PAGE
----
I spent a long part of my relatively short life cowering in loathing of most vegetables. Then I became a vegetarian and my palate transformed. It was the strangest thing. Suddenly I craved tastes and textures I had never before considered. Cabbage is one. I want to eat cabbage all the time. I make scrambled eggs with sautéed cabbage a few times a week. It’s quality and takes so little effort. Broccoli, though, that is a beast I never thought I would tame. Then I had broccoli in a dish I had at Noodles & Company. What is this shit, I thought to myself, glaring at the caramelized green demon with no intention of consuming. Then I thought to myself, inspired by Hillary Duff’s iconic song, “Why Not?” I took a bite and I changed my mind, the texture and taste were absolutely incredible. Broccoli was better than I ever dared to dream. Cauliflower is still a different story, but I love broccoli. I like it roasted and sautéed and raw and in every single form it is conceivable to be in. I want some now. I want to dip an entire thing of roasted broccoli in hummus and watch Murder, She Wrote. That sounds divine.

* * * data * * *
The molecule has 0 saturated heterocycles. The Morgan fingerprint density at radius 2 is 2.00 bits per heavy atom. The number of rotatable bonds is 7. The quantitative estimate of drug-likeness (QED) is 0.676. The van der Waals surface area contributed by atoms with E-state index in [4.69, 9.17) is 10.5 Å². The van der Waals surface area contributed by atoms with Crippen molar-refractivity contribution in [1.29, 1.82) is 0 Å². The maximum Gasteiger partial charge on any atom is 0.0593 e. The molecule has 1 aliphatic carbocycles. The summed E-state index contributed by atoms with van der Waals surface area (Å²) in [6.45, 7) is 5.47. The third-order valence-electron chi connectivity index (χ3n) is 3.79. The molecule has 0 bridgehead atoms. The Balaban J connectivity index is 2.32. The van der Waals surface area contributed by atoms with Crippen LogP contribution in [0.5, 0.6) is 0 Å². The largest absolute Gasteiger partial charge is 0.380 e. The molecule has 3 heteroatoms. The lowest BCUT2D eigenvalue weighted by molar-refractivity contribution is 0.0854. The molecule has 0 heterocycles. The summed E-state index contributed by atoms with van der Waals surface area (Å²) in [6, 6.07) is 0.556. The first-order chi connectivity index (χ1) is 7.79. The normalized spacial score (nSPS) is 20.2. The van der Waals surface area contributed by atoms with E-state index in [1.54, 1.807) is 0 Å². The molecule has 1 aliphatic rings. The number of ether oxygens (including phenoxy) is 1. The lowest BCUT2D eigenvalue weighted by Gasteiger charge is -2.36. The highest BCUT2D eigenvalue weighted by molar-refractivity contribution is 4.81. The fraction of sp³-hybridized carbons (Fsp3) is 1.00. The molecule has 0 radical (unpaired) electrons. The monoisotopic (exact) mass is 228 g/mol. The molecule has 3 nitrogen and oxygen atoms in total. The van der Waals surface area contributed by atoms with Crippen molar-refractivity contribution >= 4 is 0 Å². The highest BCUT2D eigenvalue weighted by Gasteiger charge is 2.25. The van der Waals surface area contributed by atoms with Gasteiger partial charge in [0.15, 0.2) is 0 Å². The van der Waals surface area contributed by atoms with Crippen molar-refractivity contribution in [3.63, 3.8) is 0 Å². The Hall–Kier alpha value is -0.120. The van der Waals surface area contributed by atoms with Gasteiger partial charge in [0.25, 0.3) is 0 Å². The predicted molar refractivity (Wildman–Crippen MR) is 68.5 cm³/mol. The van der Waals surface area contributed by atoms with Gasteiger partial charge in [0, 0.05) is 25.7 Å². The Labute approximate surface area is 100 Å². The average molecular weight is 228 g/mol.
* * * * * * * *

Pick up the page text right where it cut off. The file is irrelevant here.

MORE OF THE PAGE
I consider Tabatha Coffey to be a close, personal friend of mine. We’ve met, after all, and that’s all it takes for me to consider a celebrity a friend. Thus, my other dear friends Angela Lansbury, Dita Von Teese, half the pantheon of 90s country superstars, Kathy Lee & Hoda, and the entire British Royal family (whom I haven’t met one-on-one, but have seen regularly with my own eyeballs) are all in good company. We’ve all been in the same places at the same time anyway. But Tabatha and I had a quite good chat a year or so ago, so we’re very close. It’s a special bond that brings us together. I’m off topic, as ever. Anyway, Tabs — that’s what I call her — she used to work for the Toni and Guy salons. They taught her everything, and she’s taken those skills with her everywhere she goes. So yesterday at Target when I was stocking up on dry shampoo, I had to get a bottle by this company. It was three times more expensive, but I’m sure it’s worth it. It wasn’t nearly so much as the kind that Karl Lagerfeld recommends, though, so I didn’t feel too decadent with my $17 dry shampoo. This product is remarkable, though, and it has changed my life for the better. Not this bottle in particular, but the concept of dry shampoo. I wash my hair about once a week now, and refresh it every night or so with a spritz of whatever magic is in that bottle. When I wake up, I brush it through and style as desired. It’s a triumph. I save so much time. My hair might not be silky smooth, but it’s clean, full-bodied, and nice looking. So, I consider that a win. Spray your hairs, dear reader. Be beautiful.